Sex and Lucia
Is it just a quirk of u.s. distribution, or are Spanish filmmakers developing a fetish for turning erotic death yarns into barely coherent cinematic Mobius strips? First, there was Open Your Eyes (1999), the surreal love triangle that inspired Cameron Crowe to abandon all good sense. Now we have Sex and Lucia, a truly titillating and truly convoluted tale of l’amour fou. Perhaps the American remake could be titled Hot Fudge Ripple Sky.
At first, we think we’re watching the story of Lucia (Paz Vega), a waitress who recalls her beautiful, tragic love affair with Lorenzo (Tristan Ulloa), a novelist who looks like the fifth member of ABBA. We’re told from the outset that Lorenzo is going to crack up, and badly. Yet in flashback, the two seem ideally matched, especially in bed, where their lovemaking is a seductive union of romance, playful role reversal, and libidinous compulsion. Imagine a Penelope Cruz who acted as soulfully as she looked in photographs, and you’d have Paz Vega, who spends much of the film casually naked yet projects the deep-dish yearning of an earlier generation of stars. Vega is a real find. Too bad the movie strands her — and the audience.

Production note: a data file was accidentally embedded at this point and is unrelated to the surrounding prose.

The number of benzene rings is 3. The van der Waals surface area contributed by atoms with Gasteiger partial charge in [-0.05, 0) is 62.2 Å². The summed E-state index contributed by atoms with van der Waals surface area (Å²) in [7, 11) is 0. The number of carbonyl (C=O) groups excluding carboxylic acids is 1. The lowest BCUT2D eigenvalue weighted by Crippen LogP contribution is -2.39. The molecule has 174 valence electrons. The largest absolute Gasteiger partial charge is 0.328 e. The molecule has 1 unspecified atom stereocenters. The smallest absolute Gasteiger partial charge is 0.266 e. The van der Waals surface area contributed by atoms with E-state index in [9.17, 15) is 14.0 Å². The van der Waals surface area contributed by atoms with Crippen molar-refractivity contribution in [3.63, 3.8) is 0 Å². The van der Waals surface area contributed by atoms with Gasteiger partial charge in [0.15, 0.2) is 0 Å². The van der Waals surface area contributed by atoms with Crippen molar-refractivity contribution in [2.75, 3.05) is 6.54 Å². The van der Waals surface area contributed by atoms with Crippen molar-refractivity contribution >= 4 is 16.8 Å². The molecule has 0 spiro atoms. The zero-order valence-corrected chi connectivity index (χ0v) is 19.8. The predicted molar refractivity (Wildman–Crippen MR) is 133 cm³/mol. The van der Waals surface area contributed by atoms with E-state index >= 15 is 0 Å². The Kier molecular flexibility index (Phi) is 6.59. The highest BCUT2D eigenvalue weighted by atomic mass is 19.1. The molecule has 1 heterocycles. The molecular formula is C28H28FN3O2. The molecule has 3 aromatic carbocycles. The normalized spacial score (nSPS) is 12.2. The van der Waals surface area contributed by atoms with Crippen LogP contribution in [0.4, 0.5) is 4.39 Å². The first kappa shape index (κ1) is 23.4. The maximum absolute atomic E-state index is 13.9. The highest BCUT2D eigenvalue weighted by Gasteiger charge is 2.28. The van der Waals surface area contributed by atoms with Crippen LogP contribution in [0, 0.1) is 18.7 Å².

The problems begin with Lorenzo’s dark secret: During an anonymous sexual encounter on a tropical isle, he fathered a little girl. His mission to reunite with her is recounted in a novel he’s writing, which we see scenes from. Or are they reality? His crusade leads to a wild but disastrous hookup with the girl’s nanny and the nanny’s porn-star mother, at which point Sex and Lucia starts to resemble a loony-tunes Almodovar soaper played straight (a contradiction if ever there was one). And that, folks, is the accessible part of the movie. As it goes on, Sex and Lucia becomes an opaque muddle of what-if and what-ever. The movie does qualify as an art-house turn-on, but adult sexuality already has enough kinks. It doesn’t need to be tied in knots.
Sex and Lucia